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North Central Case Study

Saving Chain of Ponds 


Pyrenees region of the upper Avoca
catchment Dja Dja Wurrung country


  • Riparian revegetation – 3 Ha
  • Aquatic vegetation (1,000 plants)
  • Riparian fencing (1.5km)
  • Native fish management – 2 conservation stocking events (southern pygmy perch)
  • Native fish management – Instream woody habitat (3 small woody habitat clusters)
  •  Other – 1 baseline ecological survey


$99k Murray Darling Healthy River grant $50k internal Business Development funding


Dja Dja Wurrung Aboriginal Corporation, Native Fish Australia and Australia New Guinea Fishes Assocation

Regional strategies

The project aligns with the Upper Avoca Catchment Action Plan, North Central CMA’s Regional Waterway Strategy (improving the long-term resource condition in the Upper Avoca catchment), Dhelkunya Dja Country Plan (2014 – 2034; Goal 5 – Rivers and Waterways) and more broadly, the MDBA’s Native Fish Recovery Strategy.


The Saving Chain of Ponds project is about protecting critical drought refuges for aquatic species in Mountain and Middle creeks, near Moonambel in the Pyrenees region of the upper Avoca catchment.

In the upper Avoca catchment, a remarkable tale unfolds along its waterways. Here, nature has woven a rich tapestry of aquatic life, housing a treasure trove of biodiversity. Among these hidden gems are the EPBC-listed southern pygmy perch, the FFG-listed freshwater catfish, and thriving populations of river blackfish, all of which are vital threads in the ecological fabric of this landscape.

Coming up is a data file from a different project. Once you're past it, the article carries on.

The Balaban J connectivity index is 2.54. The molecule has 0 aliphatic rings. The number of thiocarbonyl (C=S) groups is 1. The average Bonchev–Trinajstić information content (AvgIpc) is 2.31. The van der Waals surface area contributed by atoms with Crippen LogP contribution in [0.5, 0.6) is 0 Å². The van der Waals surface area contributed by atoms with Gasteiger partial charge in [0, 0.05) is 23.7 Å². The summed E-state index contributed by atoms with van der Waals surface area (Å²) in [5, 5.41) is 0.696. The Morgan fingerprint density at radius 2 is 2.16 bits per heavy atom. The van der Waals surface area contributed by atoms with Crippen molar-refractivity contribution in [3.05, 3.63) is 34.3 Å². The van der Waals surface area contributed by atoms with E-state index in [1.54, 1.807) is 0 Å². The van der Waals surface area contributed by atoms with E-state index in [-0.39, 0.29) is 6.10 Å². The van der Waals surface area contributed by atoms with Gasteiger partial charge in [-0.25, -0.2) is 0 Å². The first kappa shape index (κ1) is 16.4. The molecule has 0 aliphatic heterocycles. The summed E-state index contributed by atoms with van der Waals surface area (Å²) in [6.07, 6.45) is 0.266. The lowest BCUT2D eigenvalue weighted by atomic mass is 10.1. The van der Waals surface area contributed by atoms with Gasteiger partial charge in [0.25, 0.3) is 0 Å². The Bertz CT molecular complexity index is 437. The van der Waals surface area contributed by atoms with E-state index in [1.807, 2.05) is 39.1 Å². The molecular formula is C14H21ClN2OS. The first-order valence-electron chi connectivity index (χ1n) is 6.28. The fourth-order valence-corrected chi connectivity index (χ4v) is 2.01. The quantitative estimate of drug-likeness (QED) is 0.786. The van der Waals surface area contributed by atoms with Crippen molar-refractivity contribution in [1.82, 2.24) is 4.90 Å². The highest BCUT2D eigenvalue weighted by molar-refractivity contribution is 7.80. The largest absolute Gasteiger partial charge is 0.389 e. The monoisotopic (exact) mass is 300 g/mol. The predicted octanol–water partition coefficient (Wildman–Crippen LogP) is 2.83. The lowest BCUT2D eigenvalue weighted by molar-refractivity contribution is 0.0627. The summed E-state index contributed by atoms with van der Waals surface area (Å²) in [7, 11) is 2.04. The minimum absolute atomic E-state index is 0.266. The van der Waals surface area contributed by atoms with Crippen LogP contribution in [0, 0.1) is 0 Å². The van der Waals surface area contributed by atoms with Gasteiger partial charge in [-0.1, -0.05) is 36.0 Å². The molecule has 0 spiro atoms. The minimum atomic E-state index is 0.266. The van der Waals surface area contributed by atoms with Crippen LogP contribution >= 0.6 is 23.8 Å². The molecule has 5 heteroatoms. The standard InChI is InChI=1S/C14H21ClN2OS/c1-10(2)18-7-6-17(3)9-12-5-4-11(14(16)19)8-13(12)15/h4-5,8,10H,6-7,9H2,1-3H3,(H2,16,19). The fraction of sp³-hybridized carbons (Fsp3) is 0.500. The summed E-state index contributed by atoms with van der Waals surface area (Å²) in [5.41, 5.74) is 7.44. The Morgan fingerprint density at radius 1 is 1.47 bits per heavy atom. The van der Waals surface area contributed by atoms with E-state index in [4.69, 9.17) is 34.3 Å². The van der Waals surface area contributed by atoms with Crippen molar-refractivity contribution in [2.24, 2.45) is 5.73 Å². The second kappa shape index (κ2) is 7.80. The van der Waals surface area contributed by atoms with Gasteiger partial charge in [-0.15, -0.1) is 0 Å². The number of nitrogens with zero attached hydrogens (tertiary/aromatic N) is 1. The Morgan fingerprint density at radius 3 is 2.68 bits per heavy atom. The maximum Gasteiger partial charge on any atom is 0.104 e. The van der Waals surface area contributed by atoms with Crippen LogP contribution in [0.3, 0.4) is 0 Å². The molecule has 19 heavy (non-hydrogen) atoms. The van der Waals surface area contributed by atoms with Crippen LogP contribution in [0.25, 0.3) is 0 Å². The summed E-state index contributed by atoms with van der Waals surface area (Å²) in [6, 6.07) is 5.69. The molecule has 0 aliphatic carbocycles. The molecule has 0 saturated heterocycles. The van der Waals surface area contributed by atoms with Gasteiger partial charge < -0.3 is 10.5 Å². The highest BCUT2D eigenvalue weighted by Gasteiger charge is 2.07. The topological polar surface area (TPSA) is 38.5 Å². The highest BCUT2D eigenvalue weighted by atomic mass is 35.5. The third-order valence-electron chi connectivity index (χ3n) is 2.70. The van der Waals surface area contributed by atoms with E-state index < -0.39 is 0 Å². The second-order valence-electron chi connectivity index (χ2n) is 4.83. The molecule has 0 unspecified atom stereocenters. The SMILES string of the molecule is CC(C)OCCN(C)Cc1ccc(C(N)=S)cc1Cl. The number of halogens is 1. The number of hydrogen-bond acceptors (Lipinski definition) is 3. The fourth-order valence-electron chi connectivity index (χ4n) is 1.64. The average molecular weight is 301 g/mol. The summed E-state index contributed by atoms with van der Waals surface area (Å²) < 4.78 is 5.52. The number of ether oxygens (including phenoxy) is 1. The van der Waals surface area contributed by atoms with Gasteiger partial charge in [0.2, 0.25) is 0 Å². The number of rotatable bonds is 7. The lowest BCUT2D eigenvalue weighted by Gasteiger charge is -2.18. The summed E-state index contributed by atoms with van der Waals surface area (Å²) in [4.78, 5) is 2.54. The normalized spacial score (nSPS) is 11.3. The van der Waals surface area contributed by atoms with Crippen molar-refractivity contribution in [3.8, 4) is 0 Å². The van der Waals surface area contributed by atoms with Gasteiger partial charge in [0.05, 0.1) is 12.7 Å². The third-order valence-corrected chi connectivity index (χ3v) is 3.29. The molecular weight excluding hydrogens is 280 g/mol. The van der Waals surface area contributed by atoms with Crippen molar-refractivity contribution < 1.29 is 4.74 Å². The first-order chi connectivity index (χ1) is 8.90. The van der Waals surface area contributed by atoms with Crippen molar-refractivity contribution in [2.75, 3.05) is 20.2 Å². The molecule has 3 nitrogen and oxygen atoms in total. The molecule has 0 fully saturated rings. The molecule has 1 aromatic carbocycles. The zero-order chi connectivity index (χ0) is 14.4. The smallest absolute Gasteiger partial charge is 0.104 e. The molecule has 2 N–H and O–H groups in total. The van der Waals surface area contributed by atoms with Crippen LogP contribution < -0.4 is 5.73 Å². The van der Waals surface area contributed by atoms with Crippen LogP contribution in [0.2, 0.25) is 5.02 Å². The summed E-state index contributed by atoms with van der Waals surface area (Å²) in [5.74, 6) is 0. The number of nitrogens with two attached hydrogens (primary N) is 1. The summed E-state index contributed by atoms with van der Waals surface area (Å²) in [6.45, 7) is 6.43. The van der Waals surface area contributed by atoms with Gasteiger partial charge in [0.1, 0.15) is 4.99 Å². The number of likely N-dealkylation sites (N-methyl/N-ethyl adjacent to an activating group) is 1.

Yet, the Avoca catchment, like many others, faces challenges. Climate change looms ominously, threatening to diminish rainfall and streamflow. In such a precarious scenario, the survival of these native fish species hinges on the protection and preservation of refuge pools – oases of life amidst drier times, especially after the harsh grip of drought.

Enter a project with a noble mission: to safeguard and enhance these precious refuge pools. Building upon a study by the Arthur Rylah Institute, the project takes root in Mountain and Middle creeks. Through a combination of stock exclusion, strategic fencing, riparian revegetation, and enhancement of littoral habitats, these sanctuaries for aquatic life are fortified.

But that’s not all; the project goes the extra mile. It pioneers the creation of surrogate sites, carefully crafted habitats that stand as insurance policies for the southern pygmy perch. These surrogate sites ensure that should adversity strike, a lifeline for these species remains intact.

In this endeavour, the North Central Catchment CMA stands shoulder to shoulder with remarkable partners. Native Fish Australia, the Australia New Guinea Fishes Association, Avoca Landcare, and the Dja Dja Wurrung (Djandak) join forces, uniting their passion and expertise to deliver the project.

Ideal habitat for southern pygmy perch in a pond connected to Middle Creek. Images North Central CMA.

Ideal habitat for southern pygmy perch in a pond connected to Middle Creek. Image North Central CMA.